In reading through “Leadership in the Age of Complexity: From Hero to Host” by Margaret Wheatley with Debbie Frieze, there were many ideas that resonated with me and my experience. One of those concepts would be the rejection that an active, top-down leadership style is the most efficient way to deal with the complex problems we face. Having a more dynamic and nuanced view of how to approach finding solutions to complex problems as leaders and even followers is important to be aware of our roles in efficient solution developers.
This reading made me think of the following video:
The video above shows a group of concert-goers. Everyone is sitting until one guy decides to start dancing. It’s entertaining to watch, but it doesn’t move other people to start dancing until the first follower. The first follower shows others how to follow and participate. After the first follower starts dancing and shows others how to follow, the joiners start gathering at a faster rate. The key takeaway for me is that the most important person in the change movement isn't always the first person to do something or the head of a movement.
So, what are some of the most valuable and effective characteristics of a leader if we accept that being an effective leader is more than being the first guy to do something?
First, I think being a leader is about being a catalyst. An effective leader can see the barriers in front of solutions and knows how to remove or reduce their impact on moving solutions forward. This includes an understanding that the answers lie in the group, and the leader trusts that the answers will come together if the right set of conditions and processes exist.
Second, leaders are good at showing support. This can be done in several ways, but it has to do with nurturing the people resources of the organization. A top-down or hero approach drowns out many of these voices and by showing support, those voices can be reclaimed.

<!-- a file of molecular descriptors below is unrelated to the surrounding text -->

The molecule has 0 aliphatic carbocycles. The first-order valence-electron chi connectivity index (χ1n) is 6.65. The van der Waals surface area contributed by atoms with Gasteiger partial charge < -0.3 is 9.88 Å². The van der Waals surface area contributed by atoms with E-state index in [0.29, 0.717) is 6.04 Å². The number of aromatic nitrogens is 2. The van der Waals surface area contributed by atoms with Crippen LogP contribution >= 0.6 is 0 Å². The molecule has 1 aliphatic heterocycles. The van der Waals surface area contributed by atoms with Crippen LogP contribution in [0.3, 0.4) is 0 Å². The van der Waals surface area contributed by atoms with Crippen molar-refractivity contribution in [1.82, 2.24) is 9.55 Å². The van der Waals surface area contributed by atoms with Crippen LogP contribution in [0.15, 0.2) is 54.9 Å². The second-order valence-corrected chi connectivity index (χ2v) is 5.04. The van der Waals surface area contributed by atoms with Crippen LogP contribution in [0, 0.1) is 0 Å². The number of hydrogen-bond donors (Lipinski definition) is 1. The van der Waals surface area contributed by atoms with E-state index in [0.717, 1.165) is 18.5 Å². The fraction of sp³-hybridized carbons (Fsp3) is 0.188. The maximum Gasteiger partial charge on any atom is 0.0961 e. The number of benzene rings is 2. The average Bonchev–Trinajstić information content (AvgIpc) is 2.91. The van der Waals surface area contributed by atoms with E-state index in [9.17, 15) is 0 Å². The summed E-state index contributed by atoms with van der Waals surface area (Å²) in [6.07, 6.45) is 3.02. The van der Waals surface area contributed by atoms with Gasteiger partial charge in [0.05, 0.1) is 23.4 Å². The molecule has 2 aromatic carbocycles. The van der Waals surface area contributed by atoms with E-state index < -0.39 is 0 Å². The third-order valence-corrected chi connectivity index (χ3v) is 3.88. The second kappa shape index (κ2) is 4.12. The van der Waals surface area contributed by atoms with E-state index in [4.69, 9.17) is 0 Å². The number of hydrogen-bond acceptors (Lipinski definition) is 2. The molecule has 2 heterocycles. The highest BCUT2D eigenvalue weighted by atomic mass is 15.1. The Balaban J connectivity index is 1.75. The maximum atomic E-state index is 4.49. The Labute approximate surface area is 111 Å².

Third, I think there is a humility that comes with being an effective leader. I recently read an article on superbosses. In the Harvard Business Review article "Secrets of the Superbosses" explains, “If you look at the top people in a given industry, you’ll often find that as many as half of them once worked for the same well-known leader.” Those leaders are good at spotting and nurturing the best talent. They understand that a leader develops, grows, and nurtures the skills and talents of the organization. It takes a kind of humility as a leader to focus on your team instead of being the main focus yourself.
As I reflect on the question, “how might this type of leadership accelerate or expand its ability to affect change at a meaningful scale?” I think of some friends in the Fargo area who have come together around issues by focusing on the power of collaboration. This group of friends have started a chapter of Good For Nothing, a nonprofit that does work for organizations that would otherwise not be able to afford the services. They help with identity work or website creation. Their website describes themselves as a community of thinkers, do-ers, makers and tinkerers applying their skills and energy to accelerate the work of cause-led innovators and change makers. They see themselves as a diverse group of people collaborating, working in new, faster, fun and better ways by supporting ideas and communities. I think this kind of organization and approach to problem solving is fertile ground for the hero-less leadership style. Its foundation is based on the bringing together of talented folks to contribute and find the best solutions. Obviously, there was the first person who thought Good For Nothing could work in Fargo, but it’s not about one person. It’s about what can be accomplished when we learn to follow each other in a hero-less world.